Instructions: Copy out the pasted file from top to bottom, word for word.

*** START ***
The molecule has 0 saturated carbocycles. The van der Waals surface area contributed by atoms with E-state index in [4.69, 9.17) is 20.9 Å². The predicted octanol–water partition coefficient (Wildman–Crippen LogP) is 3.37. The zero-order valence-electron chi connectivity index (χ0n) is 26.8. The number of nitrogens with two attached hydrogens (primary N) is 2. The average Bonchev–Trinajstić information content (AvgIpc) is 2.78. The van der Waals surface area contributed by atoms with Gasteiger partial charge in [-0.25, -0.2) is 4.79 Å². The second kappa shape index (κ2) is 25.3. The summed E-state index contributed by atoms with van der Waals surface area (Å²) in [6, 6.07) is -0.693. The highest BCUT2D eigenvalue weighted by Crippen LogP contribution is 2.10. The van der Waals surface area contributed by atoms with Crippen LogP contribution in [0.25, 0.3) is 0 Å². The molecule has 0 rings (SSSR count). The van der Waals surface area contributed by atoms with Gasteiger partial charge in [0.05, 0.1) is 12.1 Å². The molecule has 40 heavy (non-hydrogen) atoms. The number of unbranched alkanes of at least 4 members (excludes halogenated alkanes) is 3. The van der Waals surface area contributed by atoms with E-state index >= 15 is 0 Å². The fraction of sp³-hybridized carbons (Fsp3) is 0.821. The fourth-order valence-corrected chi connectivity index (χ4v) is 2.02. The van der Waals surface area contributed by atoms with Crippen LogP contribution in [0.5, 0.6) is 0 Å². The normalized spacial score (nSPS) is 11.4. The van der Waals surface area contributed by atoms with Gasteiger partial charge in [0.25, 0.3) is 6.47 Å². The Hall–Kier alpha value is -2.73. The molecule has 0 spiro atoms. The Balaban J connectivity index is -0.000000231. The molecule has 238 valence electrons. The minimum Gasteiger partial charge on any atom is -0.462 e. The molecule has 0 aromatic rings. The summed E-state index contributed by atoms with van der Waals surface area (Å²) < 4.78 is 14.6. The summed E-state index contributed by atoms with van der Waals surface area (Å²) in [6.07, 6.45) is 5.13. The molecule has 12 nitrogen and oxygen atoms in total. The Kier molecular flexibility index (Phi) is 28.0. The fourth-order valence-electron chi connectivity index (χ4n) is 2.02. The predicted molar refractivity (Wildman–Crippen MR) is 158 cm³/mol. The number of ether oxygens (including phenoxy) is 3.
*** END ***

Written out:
The molecule has 0 saturated carbocycles. The van der Waals surface area contributed by atoms with E-state index in [4.69, 9.17) is 20.9 Å². The predicted octanol–water partition coefficient (Wildman–Crippen LogP) is 3.37. The zero-order valence-electron chi connectivity index (χ0n) is 26.8. The number of nitrogens with two attached hydrogens (primary N) is 2. The average Bonchev–Trinajstić information content (AvgIpc) is 2.78. The van der Waals surface area contributed by atoms with Gasteiger partial charge in [-0.25, -0.2) is 4.79 Å². The second kappa shape index (κ2) is 25.3. The summed E-state index contributed by atoms with van der Waals surface area (Å²) in [6, 6.07) is -0.693. The highest BCUT2D eigenvalue weighted by Crippen LogP contribution is 2.10. The van der Waals surface area contributed by atoms with Crippen LogP contribution in [0.25, 0.3) is 0 Å². The molecule has 0 rings (SSSR count). The van der Waals surface area contributed by atoms with Gasteiger partial charge in [0.05, 0.1) is 12.1 Å². The molecule has 40 heavy (non-hydrogen) atoms. The number of unbranched alkanes of at least 4 members (excludes halogenated alkanes) is 3. The van der Waals surface area contributed by atoms with E-state index >= 15 is 0 Å². The fraction of sp³-hybridized carbons (Fsp3) is 0.821. The fourth-order valence-corrected chi connectivity index (χ4v) is 2.02. The van der Waals surface area contributed by atoms with Crippen LogP contribution in [0.5, 0.6) is 0 Å². The normalized spacial score (nSPS) is 11.4. The van der Waals surface area contributed by atoms with Gasteiger partial charge in [0.25, 0.3) is 6.47 Å². The Hall–Kier alpha value is -2.73. The molecule has 0 spiro atoms. The Balaban J connectivity index is -0.000000231. The molecule has 238 valence electrons. The minimum Gasteiger partial charge on any atom is -0.462 e. The molecule has 0 aromatic rings. The summed E-state index contributed by atoms with van der Waals surface area (Å²) < 4.78 is 14.6. The summed E-state index contributed by atoms with van der Waals surface area (Å²) in [6.07, 6.45) is 5.13. The molecule has 12 nitrogen and oxygen atoms in total. The Kier molecular flexibility index (Phi) is 28.0. The fourth-order valence-electron chi connectivity index (χ4n) is 2.02. The predicted molar refractivity (Wildman–Crippen MR) is 158 cm³/mol. The number of ether oxygens (including phenoxy) is 3.